7 Foundational Pilates Exercises to Practice Daily

I just completed day 2 and 3 of the Pilates for Beginner Series on Pilatesology.com and am learning so much already! I found this program due to my desire to really dive deep into the basics of pilates after practicing for over a year. It is really helping me establish a good foundation. It is also a great refresher for techniques I’ve been told along the way but have forgotten. I am trying to retain as much information as possible, so am sharing my notes and review of the program as I go. Below are 7 foundational pilates exercises to practice daily at home that I learned from day 2 of the Pilates for Beginner Series, along with some notes that I took from the class. Mastering these will provide a solid foundation for more advanced pilates moves. I plan to take Dorothee’s suggestion on practicing these daily.

Link to my notes and review of Day 1: New Beginnings : My Pilates and Yoga Journey

Link to the series: https://pilatesology.com/programs/pilates-for-beginners/

Pilates For Beginners Series Day 2 : Foundation Pilates

This class is instructed by Dorothee Vandewalle and is 15 minutes. I did not realize until today that there are multiple instructors teaching the classes throughout the series. Dorothee suggests doing these exercises every day. I feel like it’s a very realistic suggestion since these exercises do not take long!

Exercise 1: The one hundred

For beginners, it’s suggested to perform the one hundred with bent knees in table top position. Chin should be lifted towards the chest. Lift as high as needed to keep the back down towards the map and powerhouse active. Keep arms long and pump very vigorously and evenly while breathing in for 5 pumps and out for 5 pumps. Gaze should be down toward the chest, not forward. I never knew this prior to seeing this video, but this keeps the neck long! The more advanced version is to straighten your legs, however if the back arches, bend the knees. For an even more advance movement, bring the straight legs lower towards the mat.

Exercise 2: Roll down

She demonstrated this with the student’s feet in the straps and bent knees, but I performed this at home with no strap and started with bent knees. Bending the knees while grasping behind the knees with your hands is the easiest variation. Arms are used to help guide you down and back up. Tuck as much as possible, creating a C Curve. Make sure to go in a straight line down the spine. At the end of the movement, relax forward. I noticed that this was different from what was demonstrated in Day 1, where we ended the movement by sitting straight up. I assume it depends on if you are working more on flexibility or posture. For the advanced version, perform the same movement but with the legs straight. Arms should be straight ahead. When you lay down, taking the arms way up before bringing them overhead will help to release the shoulders. Dorothee shows an even more advanced progression where a bar is held with the hands. This keeps the hands even and forces the powerhouse to be used even more.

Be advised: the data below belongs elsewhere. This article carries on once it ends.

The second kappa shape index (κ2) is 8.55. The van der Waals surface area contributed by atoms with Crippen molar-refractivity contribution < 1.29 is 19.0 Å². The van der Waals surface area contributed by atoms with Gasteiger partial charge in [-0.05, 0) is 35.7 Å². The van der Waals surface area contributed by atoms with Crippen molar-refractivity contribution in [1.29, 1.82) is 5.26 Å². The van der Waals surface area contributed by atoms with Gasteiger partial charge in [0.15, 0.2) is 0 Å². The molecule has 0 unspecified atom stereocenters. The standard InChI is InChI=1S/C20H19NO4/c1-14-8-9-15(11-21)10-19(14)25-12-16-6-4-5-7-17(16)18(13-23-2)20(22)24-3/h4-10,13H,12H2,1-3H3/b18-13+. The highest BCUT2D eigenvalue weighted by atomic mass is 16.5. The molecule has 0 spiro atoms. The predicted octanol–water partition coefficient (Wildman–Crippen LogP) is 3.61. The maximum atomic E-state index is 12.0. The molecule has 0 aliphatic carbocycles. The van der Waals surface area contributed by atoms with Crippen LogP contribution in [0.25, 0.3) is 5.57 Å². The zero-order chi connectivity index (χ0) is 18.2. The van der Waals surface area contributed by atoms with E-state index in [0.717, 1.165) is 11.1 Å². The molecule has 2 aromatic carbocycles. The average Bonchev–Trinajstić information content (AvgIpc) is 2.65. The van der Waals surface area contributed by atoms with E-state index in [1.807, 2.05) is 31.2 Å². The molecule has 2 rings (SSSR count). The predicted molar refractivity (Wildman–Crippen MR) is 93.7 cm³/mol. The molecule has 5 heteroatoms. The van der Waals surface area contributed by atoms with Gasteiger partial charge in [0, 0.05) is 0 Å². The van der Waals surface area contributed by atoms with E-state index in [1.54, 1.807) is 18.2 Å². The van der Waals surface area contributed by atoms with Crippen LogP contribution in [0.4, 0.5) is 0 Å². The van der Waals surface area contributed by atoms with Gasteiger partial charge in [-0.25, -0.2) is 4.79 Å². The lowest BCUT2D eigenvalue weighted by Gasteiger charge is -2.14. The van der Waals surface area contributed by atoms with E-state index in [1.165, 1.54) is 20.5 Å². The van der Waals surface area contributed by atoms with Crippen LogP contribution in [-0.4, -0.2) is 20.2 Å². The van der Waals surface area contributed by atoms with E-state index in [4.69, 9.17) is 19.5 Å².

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Exercise 3: Leg circles

This exercise strengthens the hips and improves alignment. The working leg should be straight with toe pointed. Movement starts by circling the straight leg down, around and up. It’s important that the hip does not come up on the way up. Once reps are completed, reverse the movement. Once all reps are complete, give the leg a stretch towards the face, making sure to keep the hips down. Then hug knee to the chest for another stretch. For the advanced version, the non working leg can be straight instead of bent.

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Exercise 4: Rolling like a ball

To start, roll up to where you are sitting upright and bring heels close to your bottom with knees hugged in. First try balancing with your feet off the ground and knees hugged in close towards the ears. Spine is in a C Curve position. Arms should be tight and used to help balance. Chin should be tucked. The balancing alone is already a challenge. The next step is to roll backward, keeping the same position, then roll back up and find your balance. I remember trying this exercise for the first time and failing miserably. The goal is to use your powerhouse to control the movement rather than using too much momentum. It’s a lot harder than it looks!

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Exercise 5: Single leg stretch

This is part of the stomach series, working the core. When the right leg is bent, the right hand is on the right ankle and left hand on the right knee, and vice versa. The motion is a pull, pull, and change, keeping the legs centered as the switch is made. Make sure you are holding on to the ankles rather than the shins.

Exercise 6: Double leg stretch

This is a continuation of the stomach series where arms and legs are stretched in opposite directions while continuing to keep neck up and long. When bringing the legs and arms back in, make sure to hug at the ankles, not the shins. The advanced version of this is circling the arms down when bringing the legs in for the hug. Focus on making the stretch as long and low as possible.

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Exercise 7: Spine stretch

This exercise starts sitting up with legs stretched out in front of you. Hip bones are tucked under and hands are down by the sides, using them to press into the floor to lift your spine as straight as possible. On the breath out, round down with your chin tucked, bringing the gaze to between the thighs. This provides a really deep stretch that I felt down the back as well as in the hamstrings. For a deeper stretch, perform with arms straight out on front of you and stretch down as far as you can, still rounding deeply with the C curve in the spine.

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~Esther Kim